Your roof also consists of design features like shape and slope. These are drainage features directly responsible for the roof’s ability to drain water away from the roof’s structure. We haven’t even touched on things like ridge boards, facia, or gutters and downspouts, which are also roof components.
The Purpose of Roof Flashing
Roof flashing, usually manufactured from galvanized steel, prevents water from finding its way into the roof sheathing.
In good condition, metal flashing directs the water flowing from the roof to the shingles. Shingles then direct the water to the ground.
Without flashing installed, water seeps through crevices between walls and the roof. It then ends up seeping into the roof decking where it can damage your roof structure.
Roofing contractors install flashing around vents and chimneys. You’ll also find it surrounding skylights.
More often than not if you have a leaky roof, you can blame your roof flashing.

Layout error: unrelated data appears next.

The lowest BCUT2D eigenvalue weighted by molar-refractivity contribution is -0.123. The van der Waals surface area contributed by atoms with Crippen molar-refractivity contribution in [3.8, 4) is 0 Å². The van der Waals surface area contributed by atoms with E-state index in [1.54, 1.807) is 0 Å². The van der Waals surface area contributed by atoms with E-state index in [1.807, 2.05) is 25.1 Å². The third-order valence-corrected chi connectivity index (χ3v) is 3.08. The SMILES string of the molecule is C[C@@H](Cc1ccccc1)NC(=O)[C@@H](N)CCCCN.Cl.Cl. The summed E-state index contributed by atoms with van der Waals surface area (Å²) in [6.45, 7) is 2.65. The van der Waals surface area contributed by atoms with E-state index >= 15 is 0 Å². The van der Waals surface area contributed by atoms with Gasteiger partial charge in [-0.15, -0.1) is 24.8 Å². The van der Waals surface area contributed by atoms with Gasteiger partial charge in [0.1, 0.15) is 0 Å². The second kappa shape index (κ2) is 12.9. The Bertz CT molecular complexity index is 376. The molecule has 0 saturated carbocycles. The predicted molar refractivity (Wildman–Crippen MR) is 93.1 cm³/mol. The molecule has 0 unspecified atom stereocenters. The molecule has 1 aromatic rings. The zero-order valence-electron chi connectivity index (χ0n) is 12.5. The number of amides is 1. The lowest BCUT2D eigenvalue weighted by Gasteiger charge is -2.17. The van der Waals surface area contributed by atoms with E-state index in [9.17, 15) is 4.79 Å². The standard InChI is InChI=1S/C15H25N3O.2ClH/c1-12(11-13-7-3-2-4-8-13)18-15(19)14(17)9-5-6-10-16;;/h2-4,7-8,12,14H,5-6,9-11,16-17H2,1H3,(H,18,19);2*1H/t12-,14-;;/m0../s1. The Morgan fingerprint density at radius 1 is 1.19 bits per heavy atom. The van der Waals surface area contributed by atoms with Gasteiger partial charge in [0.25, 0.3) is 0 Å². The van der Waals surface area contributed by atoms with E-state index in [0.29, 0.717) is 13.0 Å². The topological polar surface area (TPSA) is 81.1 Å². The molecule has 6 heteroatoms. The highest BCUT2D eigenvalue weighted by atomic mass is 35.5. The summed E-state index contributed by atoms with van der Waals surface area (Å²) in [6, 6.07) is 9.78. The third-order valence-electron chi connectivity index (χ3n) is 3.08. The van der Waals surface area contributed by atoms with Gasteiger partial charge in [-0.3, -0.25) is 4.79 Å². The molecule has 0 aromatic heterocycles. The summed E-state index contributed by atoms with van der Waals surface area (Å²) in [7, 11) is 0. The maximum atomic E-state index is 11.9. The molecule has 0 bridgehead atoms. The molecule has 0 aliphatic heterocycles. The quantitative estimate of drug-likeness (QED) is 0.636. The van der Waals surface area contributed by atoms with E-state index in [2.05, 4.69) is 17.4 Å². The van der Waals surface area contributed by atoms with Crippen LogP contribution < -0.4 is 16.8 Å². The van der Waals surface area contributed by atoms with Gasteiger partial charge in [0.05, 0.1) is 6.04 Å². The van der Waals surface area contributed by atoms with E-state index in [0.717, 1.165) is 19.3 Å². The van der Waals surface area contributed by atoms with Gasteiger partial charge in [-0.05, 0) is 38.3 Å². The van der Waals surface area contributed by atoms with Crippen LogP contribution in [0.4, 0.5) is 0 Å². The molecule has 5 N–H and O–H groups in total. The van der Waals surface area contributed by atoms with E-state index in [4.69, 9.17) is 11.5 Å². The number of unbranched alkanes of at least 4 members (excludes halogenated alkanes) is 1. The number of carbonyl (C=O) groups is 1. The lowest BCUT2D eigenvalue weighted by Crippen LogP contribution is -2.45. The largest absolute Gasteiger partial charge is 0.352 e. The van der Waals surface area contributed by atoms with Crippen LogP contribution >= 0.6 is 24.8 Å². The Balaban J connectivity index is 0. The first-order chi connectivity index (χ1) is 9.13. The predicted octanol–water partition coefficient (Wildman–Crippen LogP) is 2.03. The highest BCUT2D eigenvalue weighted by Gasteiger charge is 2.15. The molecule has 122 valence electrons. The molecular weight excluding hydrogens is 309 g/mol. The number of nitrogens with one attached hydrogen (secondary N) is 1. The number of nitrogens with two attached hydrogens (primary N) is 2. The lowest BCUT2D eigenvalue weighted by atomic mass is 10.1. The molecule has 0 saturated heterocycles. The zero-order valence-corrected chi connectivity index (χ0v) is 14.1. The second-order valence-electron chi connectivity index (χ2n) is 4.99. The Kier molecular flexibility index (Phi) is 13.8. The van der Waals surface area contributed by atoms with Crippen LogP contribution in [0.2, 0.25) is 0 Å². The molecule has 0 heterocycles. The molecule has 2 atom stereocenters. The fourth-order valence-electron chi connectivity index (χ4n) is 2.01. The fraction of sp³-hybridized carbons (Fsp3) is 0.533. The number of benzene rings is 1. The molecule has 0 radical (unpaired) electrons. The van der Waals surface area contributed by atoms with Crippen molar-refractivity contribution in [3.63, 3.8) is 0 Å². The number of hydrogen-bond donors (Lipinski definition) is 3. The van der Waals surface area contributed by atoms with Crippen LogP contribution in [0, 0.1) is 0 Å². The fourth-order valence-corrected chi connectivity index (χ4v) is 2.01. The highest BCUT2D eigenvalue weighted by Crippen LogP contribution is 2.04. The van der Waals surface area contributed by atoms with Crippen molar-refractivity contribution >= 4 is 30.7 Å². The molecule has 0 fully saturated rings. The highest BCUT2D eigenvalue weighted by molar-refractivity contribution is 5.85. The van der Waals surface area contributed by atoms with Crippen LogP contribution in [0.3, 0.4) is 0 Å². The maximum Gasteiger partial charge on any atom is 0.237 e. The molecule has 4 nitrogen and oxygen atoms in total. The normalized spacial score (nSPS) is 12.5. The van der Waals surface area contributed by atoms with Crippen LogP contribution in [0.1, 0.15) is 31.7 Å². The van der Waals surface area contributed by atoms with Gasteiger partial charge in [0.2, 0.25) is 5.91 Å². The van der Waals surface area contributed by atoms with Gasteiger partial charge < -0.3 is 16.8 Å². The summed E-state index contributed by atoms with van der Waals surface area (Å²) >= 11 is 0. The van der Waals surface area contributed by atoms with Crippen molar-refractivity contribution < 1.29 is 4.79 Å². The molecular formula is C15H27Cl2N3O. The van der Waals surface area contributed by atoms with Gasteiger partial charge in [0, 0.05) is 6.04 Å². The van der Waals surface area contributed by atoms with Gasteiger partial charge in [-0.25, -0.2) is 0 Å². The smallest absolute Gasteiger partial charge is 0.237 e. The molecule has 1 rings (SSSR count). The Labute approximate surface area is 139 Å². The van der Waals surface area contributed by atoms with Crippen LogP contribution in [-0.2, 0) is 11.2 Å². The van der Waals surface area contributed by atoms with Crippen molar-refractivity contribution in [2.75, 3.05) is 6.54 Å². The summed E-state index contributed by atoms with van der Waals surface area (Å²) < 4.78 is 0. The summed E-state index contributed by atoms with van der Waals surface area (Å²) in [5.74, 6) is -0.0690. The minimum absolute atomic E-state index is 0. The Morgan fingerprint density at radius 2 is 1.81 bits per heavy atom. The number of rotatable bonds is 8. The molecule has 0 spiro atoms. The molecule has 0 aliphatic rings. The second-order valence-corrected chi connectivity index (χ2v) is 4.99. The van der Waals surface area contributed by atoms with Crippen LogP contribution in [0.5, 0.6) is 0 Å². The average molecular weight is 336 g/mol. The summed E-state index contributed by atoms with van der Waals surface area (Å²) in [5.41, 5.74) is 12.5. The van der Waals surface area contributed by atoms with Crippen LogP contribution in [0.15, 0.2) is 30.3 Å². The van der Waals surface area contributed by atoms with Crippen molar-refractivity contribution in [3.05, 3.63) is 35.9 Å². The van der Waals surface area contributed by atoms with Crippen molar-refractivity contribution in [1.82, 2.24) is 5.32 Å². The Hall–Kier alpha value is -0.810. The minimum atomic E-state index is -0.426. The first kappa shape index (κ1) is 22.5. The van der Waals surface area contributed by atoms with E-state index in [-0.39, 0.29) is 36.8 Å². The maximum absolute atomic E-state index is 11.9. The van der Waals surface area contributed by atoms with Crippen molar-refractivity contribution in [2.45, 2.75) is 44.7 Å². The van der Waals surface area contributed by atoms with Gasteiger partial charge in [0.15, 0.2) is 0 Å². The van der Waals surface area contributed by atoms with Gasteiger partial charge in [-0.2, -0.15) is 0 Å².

Leaks Need Fast Action
If it’s not monsoon season, you might not feel concerned about a leaky roof. After all, it’s not leaking today and you won’t see any major rain until late next summer.
The funny thing about roofs — you may not see evidence of a leak until after the decking or structure suffer damage. Even funnier is that even though your roof looks like a simple covering, finding the source of a leak isn’t always simple.
Even so, you can’t ignore water stains on ceilings or walls, and you sure can’t ignore water leaking in your attic if you have one. That means you need to find the leak, fix it quickly, and prevent the roof from springing another leak.
The flashing is one of the most common places you’ll find a leak. Here’s a couple of things not to do when you discover you have a leak around your flashing.
Don’t Grab the Goo
If you watch enough DIY roofing repair videos, someone will come out with the can of black goo. That goo is roofing cement, a common product you can buy at most hardware stores. Just because you can buy it, doesn’t mean you should apply it.